Each morning we marched to the laundry with soiled sheets, and each evening I woke up to his shrill “EEEeeeeeEEEEE” multiple times, begging for a bottle. One evening, when I’d just showered and put on clean clothes, I picked Hamish up and put him in my lap, and he immediately had a bout of diarrhea. Sleep deprived and exasperated, I wanted to throttle him. But instead, I laid back on the floor defeated, leaving Hamish, marooned in his own feces. He crawled out of my lap and up over my stomach and came to rest with his chin on my collarbone. And in that moment, everything melted. All was forgiven.
Eventually Hamish's night squawking got us relegated to an abandoned attic room over the old camp lodge. Hot nights and wasps in the rafters joined in our daily routine. But no matter how much work Hamish proved to be, I fell deeper in love with him every day.
The summer of 2009 was my sixth summer working at the camp. The camp property held layers of memories for me. My first kiss, my first love, my first excruciating heartbreak. I’d presumed 2009 would be no different. A fling at minimum; a summer romance if I was lucky. But as it turned out, I only had eyes for my pig that summer.
Hamish and I became completely inseparable. When the other farms girls and I would go for our daily skinny dip in Carson Creek, Hamish would plunge right in after us. When Fourth of July rolled around Hamish accompanied me into town and we sat side by side watching the fireworks. He joined in on all the farm chores and trotted close at my heels when we walked around camp. I started to have dreams of grandeur, that someday Hamish and I would hike the Appalachian Trail together. Everything felt possible.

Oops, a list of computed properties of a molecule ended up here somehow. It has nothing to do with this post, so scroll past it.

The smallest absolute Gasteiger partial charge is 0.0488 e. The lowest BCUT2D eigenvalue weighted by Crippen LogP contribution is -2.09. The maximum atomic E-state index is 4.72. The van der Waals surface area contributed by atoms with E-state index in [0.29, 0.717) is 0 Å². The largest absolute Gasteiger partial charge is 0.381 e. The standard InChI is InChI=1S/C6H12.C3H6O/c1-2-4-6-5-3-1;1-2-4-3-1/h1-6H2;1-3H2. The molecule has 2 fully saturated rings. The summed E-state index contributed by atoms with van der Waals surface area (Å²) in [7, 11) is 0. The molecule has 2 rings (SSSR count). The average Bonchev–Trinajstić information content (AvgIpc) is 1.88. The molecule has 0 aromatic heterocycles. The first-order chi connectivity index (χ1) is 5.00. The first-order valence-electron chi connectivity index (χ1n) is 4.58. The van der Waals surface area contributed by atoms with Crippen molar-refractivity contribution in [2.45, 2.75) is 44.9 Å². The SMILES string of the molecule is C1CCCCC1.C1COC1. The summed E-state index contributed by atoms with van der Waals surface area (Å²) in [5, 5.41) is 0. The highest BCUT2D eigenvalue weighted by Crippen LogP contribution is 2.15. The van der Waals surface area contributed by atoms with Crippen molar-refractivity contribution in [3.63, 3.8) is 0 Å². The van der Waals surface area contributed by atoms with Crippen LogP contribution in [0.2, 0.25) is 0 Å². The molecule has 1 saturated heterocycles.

The weeds in the garden were sky high that summer, but I'd wager we had the happiest pig in the county, maybe even in the whole darn world. September came, and I moved down the road to start a job at a school. Hamish stayed on at the farm. I came by on my days off to visit him and take him out for walks, which were nice, but ultimately a far cry from living together.
Hamish, as the first syllable of his name suggests, was always destined to become dinner. I knew this from the start, but I fell in love with him anyway. It was impossible not to. I was out with students on a backpacking trip when I got the call from camp. It was January. Hamish was eight months old and a good 250 pounds. He was headed for market. I missed saying goodbye. Truthfully, I don't think I could have stood it. I'm a terrible farmer. Much too sentimental. You see, farmers are always dancing with the dissonance of loving that which they will eventually lose. In fact, we all are. And still we fall in love.
I believe in homegrown food. I believe in local meat. I believe Hamish had a wonderful life. I always knew that someday he would become someone's dinner, and I certainly knew that someone could never be me. Most of all, I know that on that June day when I first picked Hamish up, with his big eyes and his curious snout, love was no longer a choice. Love was just the reality.